- Facebook puts Instagram Kids on hold amid criticism of the planned app.
- The company will continue to build parental supervision tools to enable parents to oversee their children’s accounts.
- The company also stressed that pausing the program does not imply that the idea was bad.
Facebook has decided to pause the project for developing a version of Instagram for kids under the age of 13, following widespread criticism against the idea. Last month, Democratic US lawmakers urged Facebook executives to abandon plans to launch a version of Instagram for children under age 13 because its members feared it would put young users at “great risk.”
The Company also introduces new policies which would make it difficult for adult users to get in touch with a young user if he is being followed by a young user. Several prompts have also introduces to notify the young user about the suspicious behavior of adult users who are trying to get in touch with them.
The Company officials said:
“We believe building “Instagram Kids” is the right thing to do, but we’re pausing the work. We’ll use this time to work with parents, experts, and policymakers to demonstrate the value and need for this product. We’ll continue to build opt-in parental supervision tools for teens. The reality is that kids are online. They want to connect with their family and friends, have fun and learn, and we want to help them in a way that is safe and age-appropriate.”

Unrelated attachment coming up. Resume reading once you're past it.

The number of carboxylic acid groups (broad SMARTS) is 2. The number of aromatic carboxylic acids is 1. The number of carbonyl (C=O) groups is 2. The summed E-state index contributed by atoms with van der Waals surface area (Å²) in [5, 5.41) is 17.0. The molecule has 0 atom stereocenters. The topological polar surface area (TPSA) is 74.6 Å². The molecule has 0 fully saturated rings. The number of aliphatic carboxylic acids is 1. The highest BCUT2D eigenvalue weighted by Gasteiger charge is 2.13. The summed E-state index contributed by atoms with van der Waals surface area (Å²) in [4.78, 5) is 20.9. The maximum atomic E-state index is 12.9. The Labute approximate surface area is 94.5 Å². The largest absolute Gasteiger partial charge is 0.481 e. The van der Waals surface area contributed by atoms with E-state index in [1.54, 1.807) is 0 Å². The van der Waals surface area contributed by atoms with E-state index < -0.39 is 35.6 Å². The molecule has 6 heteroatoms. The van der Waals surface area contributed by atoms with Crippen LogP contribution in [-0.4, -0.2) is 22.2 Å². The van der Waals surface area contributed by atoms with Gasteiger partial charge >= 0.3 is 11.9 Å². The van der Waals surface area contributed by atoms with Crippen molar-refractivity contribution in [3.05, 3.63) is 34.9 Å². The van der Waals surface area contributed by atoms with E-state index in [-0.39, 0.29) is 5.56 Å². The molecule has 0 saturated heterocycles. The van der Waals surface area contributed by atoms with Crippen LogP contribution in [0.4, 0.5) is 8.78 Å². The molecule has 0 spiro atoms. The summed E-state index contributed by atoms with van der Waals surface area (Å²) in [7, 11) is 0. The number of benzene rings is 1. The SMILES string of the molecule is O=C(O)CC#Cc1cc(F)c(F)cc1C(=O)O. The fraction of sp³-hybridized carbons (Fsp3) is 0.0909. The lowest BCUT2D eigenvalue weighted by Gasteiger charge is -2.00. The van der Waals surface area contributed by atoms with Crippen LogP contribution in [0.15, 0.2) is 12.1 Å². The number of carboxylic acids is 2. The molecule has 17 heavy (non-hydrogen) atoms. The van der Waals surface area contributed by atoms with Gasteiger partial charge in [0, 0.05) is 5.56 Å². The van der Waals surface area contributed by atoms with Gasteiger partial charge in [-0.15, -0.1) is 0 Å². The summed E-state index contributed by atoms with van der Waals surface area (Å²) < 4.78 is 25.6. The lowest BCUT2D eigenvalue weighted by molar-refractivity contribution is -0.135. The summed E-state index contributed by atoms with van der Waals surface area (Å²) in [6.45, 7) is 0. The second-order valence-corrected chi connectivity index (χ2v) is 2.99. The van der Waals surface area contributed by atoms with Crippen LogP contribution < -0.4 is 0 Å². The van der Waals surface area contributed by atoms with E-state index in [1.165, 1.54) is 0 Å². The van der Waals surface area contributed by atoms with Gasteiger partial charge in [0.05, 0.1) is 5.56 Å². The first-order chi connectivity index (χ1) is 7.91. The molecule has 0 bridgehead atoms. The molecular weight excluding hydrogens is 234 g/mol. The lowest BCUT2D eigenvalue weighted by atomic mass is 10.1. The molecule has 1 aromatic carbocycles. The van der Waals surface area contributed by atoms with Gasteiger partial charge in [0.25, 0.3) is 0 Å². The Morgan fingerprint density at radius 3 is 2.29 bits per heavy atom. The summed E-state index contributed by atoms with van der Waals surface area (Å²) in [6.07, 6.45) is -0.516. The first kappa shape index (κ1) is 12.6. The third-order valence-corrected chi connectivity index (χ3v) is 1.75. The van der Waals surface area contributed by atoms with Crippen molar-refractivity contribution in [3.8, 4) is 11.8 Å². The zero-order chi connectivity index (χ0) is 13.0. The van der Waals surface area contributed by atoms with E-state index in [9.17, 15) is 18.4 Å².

The Company wanted to provide an update on their work to build an Instagram experience for people under the age of 13, often referred to as “Instagram Kids.” They started this project to address an important problem seen across our industry: kids are getting phones younger and younger, misrepresenting their age, and downloading apps that are meant for those 13 or older.
The company also stressed that pausing the program does not imply that the idea was bad. The Company believes that it’s better for parents to have the option to give their children access to a version of Instagram that is design for them — where parents can supervise and control their experience — than relying on an app’s ability to verify the age of kids who are too young to have an ID.
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